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I Am Woman Hear Me Whine

The opinions expressed by columnists are their own and do not necessarily represent the views of

I am woman! Hear me whine!

I am officially considering myself a “#GamerGate wench” - well, you could insert another generally derogatory term if you like, but I won't. It's not because I'm opposed to being referred to by that word, but because that wouldn't be considered appropriate in this forum. No, I'm not one of those gamer girls that has taken to using “#notmyshield” to separate themselves from the whining social justice warriors that have been stirring the pot on the whole “women are hated in the world of gaming” trope. While I do play some video games, and just finished a short battle with a slight addiction to one in particular, I don't self-identify as a gamer.


It has taken me over a week to address this issue for a couple reasons, but the more important one is the fact that I needed that time to calm down enough to write something coherent and not laced with profanity. What got me started was the abysmal treatment of #GamerGate on the small screen by “Law and Order: SVU.” While I could offer my own take on that here, I'll happily defer to the review Erik Kain gave on Forbes. Maybe I could add a little to it, but I'll resist the urge for the most part. The show episode, while it was absolutely wretched, only slightly fueled my ire on this issue. No, what really infuriated me was the self-aggrandizing screed by Brianna Wu that was theoretically in response to the show.

Just the title alone was enough to make my blood pressure rise - “I'm Brianna Wu, And I'm Risking My Life Standing Up To Gamergate.” Unfortunately, I am not making that up. If the title was remotely close to truthful it would read something like “I'm Brianna Wu, And I'm Trying To Make You Feel Sorry For Me Because I Intentionally Made Myself A Target By Trying To Silence My Detractors.” Wu probably is facing a few credible threats against her, and that's wrong. However, she is being disingenuous at best about why she's gotten to where she is.

First, it's necessary to dispel one general misunderstanding about the gaming industry in general. What's gotten lost in all the arguments about how women are treated is that the gaming environment as a whole is not a friendly place to reside for anyone in the business of developing games or consoles. Fans are fierce, both in their loyalty and their viciousness if anyone does anything they don't like. They don't check the genders of their targets when they're angry, and may whatever deity you choose protect you if you dare to just portray a character they love the wrong way. And those gamers prize their freedom to talk out their issues with their favorite games and gaming industry icons – recall that silencing them started all of this in the first place. While not a be-all and end-all source, this is explained in a short book by Paul Tassi called “Fanboy Wars: The Fight For The Future Of Video Games.” I'm suggesting that for folks that aren't gamers, since it's in common language, and it's under 100 pages.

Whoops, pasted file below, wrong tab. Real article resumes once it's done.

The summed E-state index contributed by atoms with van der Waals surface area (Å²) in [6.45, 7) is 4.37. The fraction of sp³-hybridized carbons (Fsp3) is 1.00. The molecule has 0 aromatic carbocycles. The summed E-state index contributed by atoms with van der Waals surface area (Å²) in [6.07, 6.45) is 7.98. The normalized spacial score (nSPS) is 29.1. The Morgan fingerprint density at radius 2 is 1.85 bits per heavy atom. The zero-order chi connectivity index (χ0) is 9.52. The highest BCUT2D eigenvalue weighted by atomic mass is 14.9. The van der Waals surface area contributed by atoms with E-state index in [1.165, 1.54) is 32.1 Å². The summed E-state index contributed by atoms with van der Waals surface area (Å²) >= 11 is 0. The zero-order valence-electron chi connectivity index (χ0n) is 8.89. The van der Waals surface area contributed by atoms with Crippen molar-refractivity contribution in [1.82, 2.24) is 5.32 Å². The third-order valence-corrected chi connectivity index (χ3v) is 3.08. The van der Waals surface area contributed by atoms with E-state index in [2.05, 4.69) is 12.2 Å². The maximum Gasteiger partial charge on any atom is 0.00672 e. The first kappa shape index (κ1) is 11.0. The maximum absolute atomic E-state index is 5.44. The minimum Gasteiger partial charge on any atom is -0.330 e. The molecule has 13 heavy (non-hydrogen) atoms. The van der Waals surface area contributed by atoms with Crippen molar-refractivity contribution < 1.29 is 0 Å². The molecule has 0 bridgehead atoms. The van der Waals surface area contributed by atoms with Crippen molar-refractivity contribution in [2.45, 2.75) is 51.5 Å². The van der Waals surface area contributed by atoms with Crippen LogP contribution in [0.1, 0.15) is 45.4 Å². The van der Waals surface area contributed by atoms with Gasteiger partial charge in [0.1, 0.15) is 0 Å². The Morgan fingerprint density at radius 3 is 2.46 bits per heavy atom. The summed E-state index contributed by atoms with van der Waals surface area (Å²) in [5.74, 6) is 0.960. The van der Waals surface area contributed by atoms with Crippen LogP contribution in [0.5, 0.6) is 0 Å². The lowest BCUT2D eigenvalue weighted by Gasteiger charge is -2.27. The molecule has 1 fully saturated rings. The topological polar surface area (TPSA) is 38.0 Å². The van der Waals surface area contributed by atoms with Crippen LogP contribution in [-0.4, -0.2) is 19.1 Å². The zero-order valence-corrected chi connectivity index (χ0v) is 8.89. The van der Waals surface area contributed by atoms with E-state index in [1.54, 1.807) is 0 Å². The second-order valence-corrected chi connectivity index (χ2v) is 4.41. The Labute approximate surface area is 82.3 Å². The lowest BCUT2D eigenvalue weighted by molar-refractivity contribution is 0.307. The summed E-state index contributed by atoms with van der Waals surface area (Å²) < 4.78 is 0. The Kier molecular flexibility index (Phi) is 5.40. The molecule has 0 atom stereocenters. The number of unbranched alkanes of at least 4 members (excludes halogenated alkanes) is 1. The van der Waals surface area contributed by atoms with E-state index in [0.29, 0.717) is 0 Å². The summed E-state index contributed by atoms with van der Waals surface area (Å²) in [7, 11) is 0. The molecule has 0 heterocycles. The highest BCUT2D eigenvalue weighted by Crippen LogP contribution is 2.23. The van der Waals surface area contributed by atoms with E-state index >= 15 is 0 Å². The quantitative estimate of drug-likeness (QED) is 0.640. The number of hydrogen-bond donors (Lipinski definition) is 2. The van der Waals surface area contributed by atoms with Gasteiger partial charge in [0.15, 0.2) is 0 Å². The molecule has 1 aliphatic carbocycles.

Back to Wu and her whining, the bottom line is that she chose to get into an area of tech that absolutely requires an extremely thick skin to survive. Crying that women need protecting is bluntly ludicrous, and insulting. It is a choice, like if a woman decides to be the first active firefighter at a volunteer fire company in the sticks that is populated by a bunch of mouth-breathing rednecks that like watching porn on their downtime. I did that years ago, put up with the crass language, and sat in the rec-room eating popcorn while the awful movies were on the screen (without blushing, and poking fun at the unrealistic acting from the women.) I left that company, but in the years since more women joined. Today, about 30 percent of the members are women, and from what I'm told, they aren't putting up with the garbage I did back in the day. It took one woman that was willing to put up with the harassment and disgusting behavior of the men to break down that barrier.

I'm not suggesting it's going to be that easy in the gaming industry, especially since it really isn't an easy field for anyone, men included. What I am saying is that Wu and her fellow whiners are not serving the cause of women finding a niche in that business. They aren't breaking down barriers. They are building them. Once upon a time, feminism was about women getting out there and fighting for what they want in life. Now, it's become an endless parade of thin-skinned victims begging for attention and demanding special treatment simply because they are female. Wu needs a reality check. If only she could live a day in the shoes of a Kurdish woman fighting ISIS, or find out first hand what it's like to get those same death threats from people that definitely could carry them out. She said that she's relating to the state of surrender that the awful “Law and Order” episode depicted. Maybe that's exactly what she needs to do, because if she isn't strong enough to stand up to what she's facing, obviously she doesn't want it bad enough. But, on the off chance that Wu does decide that she wants to pick herself up, and really face down the demons she's unleashed on herself, I think I'll drop her a line. Maybe she just needs a note telling her that #GamerGate isn't the real battle she should be facing. It's time to stop fighting with the fanboys, and dig in to do some real work. That is unless Wu has resigned herself to just writing whiny columns, and making videos bemoaning the mistreatment of women in the gaming industry.


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